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While small-cap stocks, such as Secure Energy Services Inc. (TSE:SES) with its market cap of CA$1.4b, are popular for their explosive growth, investors should also be aware of their balance sheet to judge whether the company can survive a downturn. Energy Services companies, in particular ones that run negative earnings, tend to be high risk. Evaluating financial health as part of your investment thesis is essential. Here are few basic financial health checks you should consider before taking the plunge. However, I know these factors are very high-level, so I suggest you dig deeper yourself into SES here.
How does SES’s operating cash flow stack up against its debt?
Over the past year, SES has ramped up its debt from CA$272m to CA$405m , which accounts for long term debt. With this rise in debt, SES currently has CA$9.6m remaining in cash and short-term investments for investing into the business. Moreover, SES has generated CA$150m in operating cash flow over the same time period, leading to an operating cash to total debt ratio of 37%, signalling that SES’s operating cash is sufficient to cover its debt. This ratio can also be interpreted as a measure of efficiency for unprofitable companies as traditional metrics such as return on asset (ROA) requires positive earnings. In SES’s case, it is able to generate 0.37x cash from its debt capital.
Can SES pay its short-term liabilities?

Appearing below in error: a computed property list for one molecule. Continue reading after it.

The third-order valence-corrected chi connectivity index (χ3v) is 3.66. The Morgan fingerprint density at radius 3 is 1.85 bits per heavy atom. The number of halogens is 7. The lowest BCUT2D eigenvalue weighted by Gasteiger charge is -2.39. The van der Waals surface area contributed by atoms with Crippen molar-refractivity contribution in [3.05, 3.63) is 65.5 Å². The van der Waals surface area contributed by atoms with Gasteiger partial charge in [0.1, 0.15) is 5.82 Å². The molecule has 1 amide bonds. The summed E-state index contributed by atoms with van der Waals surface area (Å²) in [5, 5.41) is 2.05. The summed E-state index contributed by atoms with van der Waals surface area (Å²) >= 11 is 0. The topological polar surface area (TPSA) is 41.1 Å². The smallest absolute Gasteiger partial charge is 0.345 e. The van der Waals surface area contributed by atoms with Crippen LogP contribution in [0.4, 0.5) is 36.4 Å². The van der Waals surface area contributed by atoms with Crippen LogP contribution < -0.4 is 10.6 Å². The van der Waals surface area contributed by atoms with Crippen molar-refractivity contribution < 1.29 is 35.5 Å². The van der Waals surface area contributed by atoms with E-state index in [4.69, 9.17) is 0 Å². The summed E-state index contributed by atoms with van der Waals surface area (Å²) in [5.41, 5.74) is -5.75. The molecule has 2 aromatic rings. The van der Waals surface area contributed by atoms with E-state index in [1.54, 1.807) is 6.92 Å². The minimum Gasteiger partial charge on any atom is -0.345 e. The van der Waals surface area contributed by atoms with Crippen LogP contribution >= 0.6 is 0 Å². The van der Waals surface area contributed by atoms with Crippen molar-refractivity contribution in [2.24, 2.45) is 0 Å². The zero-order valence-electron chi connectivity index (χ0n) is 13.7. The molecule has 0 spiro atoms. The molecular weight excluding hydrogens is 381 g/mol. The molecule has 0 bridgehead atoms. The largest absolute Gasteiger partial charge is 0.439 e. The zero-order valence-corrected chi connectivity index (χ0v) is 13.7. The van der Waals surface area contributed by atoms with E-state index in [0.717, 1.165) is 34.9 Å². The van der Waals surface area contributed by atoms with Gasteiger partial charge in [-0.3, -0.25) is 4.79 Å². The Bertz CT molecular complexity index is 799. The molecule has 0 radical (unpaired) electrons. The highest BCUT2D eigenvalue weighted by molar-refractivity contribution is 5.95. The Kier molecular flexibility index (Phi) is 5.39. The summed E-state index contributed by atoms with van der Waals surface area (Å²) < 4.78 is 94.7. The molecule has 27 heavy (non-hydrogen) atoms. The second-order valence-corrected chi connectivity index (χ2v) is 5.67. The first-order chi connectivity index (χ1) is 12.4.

Looking at SES’s CA$222m in current liabilities, it appears that the company has maintained a safe level of current assets to meet its obligations, with the current ratio last standing at 1.67x. Generally, for Energy Services companies, this is a reasonable ratio as there’s enough of a cash buffer without holding too much capital in low return investments.
Does SES face the risk of succumbing to its debt-load?
With debt reaching 48% of equity, SES may be thought of as relatively highly levered. This is not unusual for small-caps as debt tends to be a cheaper and faster source of funding for some businesses. However, since SES is presently loss-making, sustainability of its current state of operations becomes a concern. Maintaining a high level of debt, while revenues are still below costs, can be dangerous as liquidity tends to dry up in unexpected downturns.
Although SES’s debt level is towards the higher end of the spectrum, its cash flow coverage seems adequate to meet obligations which means its debt is being efficiently utilised. Since there is also no concerns around SES’s liquidity needs, this may be its optimal capital structure for the time being. Keep in mind I haven’t considered other factors such as how SES has been performing in the past. You should continue to research Secure Energy Services to get a more holistic view of the small-cap by looking at:
- Future Outlook: What are well-informed industry analysts predicting for SES’s future growth? Take a look at our free research report of analyst consensus for SES’s outlook.
- Valuation: What is SES worth today? Is the stock undervalued, even when its growth outlook is factored into its intrinsic value? The intrinsic value infographic in our free research report helps visualize whether SES is currently mispriced by the market.
- Other High-Performing Stocks: Are there other stocks that provide better prospects with proven track records? Explore our free list of these great stocks here.
We aim to bring you long-term focused research analysis driven by fundamental data. Note that our analysis may not factor in the latest price-sensitive company announcements or qualitative material.
If you spot an error that warrants correction, please contact the editor at email@example.com. This article by Simply Wall St is general in nature. It does not constitute a recommendation to buy or sell any stock, and does not take account of your objectives, or your financial situation. Simply Wall St has no position in the stocks mentioned. Thank you for reading.